Bold colour, fun planting and structural good looks are the signatures of a garden owned by an architect and an artist.
In late summer, tall yellow sunflowers set against a striking burnt orange wall painted in Resene Rock Spray greet visitors to Pete Bossley and Miriam van Wezel’s garden.
From a different angle, the sunflowers sparkle against the black of the Resene Sheer Black stain, edged in a strip of green Resene Mother Earth.
Rising up behind these cheerful blooms are the thin trunks and leathery leaves of lancewoods, an unexpected but strangely appealing pairing. Miriam, an artist who works from a studio converted from the old double garage on the ground floor, planted the sunflowers to give the tall lancewoods some colourful and seasonal neighbours.
For a house occupied by an artist and a leading architect, maybe it’s little wonder they have chosen bold tones for the exterior of their house. Says Pete: “We wanted colours to highlight the new rationale of the modifications to the house, which change it from the traditional bungalow to having a more spatial quality, with planes of colour ‘floating’ alongside or into the old house.
“The planes of colour accentuate circulation, up to the front door for example, or provide a base to anchor the space – alongside the rear garden deck.” Pete’s love of structure is also clearly evident in the garden, the strength and solidity of its concrete paths, walls and furniture enhanced by the clever planting and carefully considered artworks. Designing their intriguing Auckland garden has been a collaborative process for the couple, taking place over a period of nine years in conjunction with the renovation of the house.
“It’s a work in progress,” says Miriam. “We enjoy mulling things over and sometimes it takes time to find the right decision or solution.” “We didn’t want a ‘naturalistic’ garden,” continues Pete. “It’s about the notion of landscape as architecture, organic versus man-made.
”The north-east facing property slopes up towards the house with the driveway on the left, terminating alongside Miriam’s studio. Opposite the drive what once was a “Kiwi lawn with some birch trees and shrubs” is now planted entirely with the native reed oioi creating an undulating sea of dark green foliage.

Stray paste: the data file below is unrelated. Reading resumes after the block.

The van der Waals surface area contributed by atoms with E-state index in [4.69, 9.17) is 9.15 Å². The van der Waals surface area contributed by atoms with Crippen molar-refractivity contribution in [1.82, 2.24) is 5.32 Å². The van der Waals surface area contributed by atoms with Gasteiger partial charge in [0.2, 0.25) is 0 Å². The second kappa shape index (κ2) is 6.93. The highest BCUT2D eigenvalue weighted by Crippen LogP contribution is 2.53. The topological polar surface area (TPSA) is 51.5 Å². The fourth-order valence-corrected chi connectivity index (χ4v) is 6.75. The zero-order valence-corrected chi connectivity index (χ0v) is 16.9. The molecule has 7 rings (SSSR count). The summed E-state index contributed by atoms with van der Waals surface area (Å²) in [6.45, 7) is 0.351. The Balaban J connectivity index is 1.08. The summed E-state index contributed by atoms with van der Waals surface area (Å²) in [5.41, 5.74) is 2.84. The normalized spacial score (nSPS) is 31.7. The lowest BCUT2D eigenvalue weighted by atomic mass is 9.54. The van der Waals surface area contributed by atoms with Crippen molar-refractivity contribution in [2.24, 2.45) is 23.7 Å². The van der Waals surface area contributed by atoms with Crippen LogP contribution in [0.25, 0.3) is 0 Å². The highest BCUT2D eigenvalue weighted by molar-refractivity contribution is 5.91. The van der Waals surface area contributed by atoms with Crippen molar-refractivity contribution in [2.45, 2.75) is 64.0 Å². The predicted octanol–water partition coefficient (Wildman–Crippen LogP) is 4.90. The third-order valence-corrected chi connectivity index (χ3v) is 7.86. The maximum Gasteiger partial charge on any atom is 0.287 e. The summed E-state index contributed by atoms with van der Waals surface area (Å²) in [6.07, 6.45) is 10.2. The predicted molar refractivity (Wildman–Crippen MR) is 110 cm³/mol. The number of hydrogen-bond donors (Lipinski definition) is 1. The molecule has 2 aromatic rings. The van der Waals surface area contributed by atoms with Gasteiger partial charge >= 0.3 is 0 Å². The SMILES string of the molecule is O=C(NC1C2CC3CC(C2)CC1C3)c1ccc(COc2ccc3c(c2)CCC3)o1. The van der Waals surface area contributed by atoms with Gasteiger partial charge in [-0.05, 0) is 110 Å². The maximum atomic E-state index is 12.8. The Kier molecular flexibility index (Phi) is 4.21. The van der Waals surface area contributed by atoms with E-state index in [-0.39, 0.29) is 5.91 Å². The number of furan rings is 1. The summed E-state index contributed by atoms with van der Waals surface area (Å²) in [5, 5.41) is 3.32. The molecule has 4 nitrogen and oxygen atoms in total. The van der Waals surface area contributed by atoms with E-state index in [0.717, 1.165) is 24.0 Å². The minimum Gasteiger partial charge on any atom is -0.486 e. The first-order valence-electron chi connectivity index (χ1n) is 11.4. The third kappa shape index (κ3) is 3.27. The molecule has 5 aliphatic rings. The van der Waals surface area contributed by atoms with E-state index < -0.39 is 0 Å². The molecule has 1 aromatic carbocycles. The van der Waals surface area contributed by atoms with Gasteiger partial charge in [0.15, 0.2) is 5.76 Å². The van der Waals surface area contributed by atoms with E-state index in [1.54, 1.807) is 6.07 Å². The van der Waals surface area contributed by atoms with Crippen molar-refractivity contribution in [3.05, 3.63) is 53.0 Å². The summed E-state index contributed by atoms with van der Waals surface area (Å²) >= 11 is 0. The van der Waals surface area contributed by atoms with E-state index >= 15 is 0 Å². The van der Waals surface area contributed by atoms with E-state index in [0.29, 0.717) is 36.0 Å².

The couple have long enjoyed oioi in its natural coastal setting so they were pleased to discover it was the perfect height to screen a carparking slot and the courtyard in front of the studio from the road. Opposite the studio, concrete stairs lead to a narrow path that takes you to the front door of the house. A wonderful play of colour and textures enlivens this journey, with shuttered concrete walls on one side and the bold Resene Mother Earth and Resene Vibe panels of the house on the other.
The mosaic wall is a continuation of two interior walls Miriam created for both bathrooms on the upper and lower level, reflecting the couple’s desire to reinforce the connection between the garden and house.
At the end of this path along the northern boundary is another courtyard planted with pleached olives alongside the fence and a row of citrus on the opposite side. This simple, quiet white stone garden is designed to be looked down on from the deck above, as well as from the kitchen area.
On the end wall of this courtyard is a small concrete ‘shelf’ still waiting for the right ‘inhabitant’ to come along but in the meantime it’s a space for changing artworks. A panel of smooth concrete behind the shelf differentiates it from the textured surface of the rest of the wall. This gentle manipulation of the material continues throughout the garden with different concrete surfaces varying from smoothly honed to strongly textured finishes. “We are not obsessed with waterblasting concrete, keeping it immaculate,” says Pete. “We like the way it weathers and stains. If you leave it to weather it takes on a patina that makes it feel more alive.”
Water is another element they both consider vital in a garden. The kitchen at the rear of the house overlooks an elegant rectangular pond planted with more reeds (the native species Baumea articulata) and water lilies. “We have the sea on one side of the house so it was about taking water through to the afternoon garden where we mainly sit. It’s nice to have that connection. It’s very hot in the back garden in summer so we like having that cooling element,” Pete explains.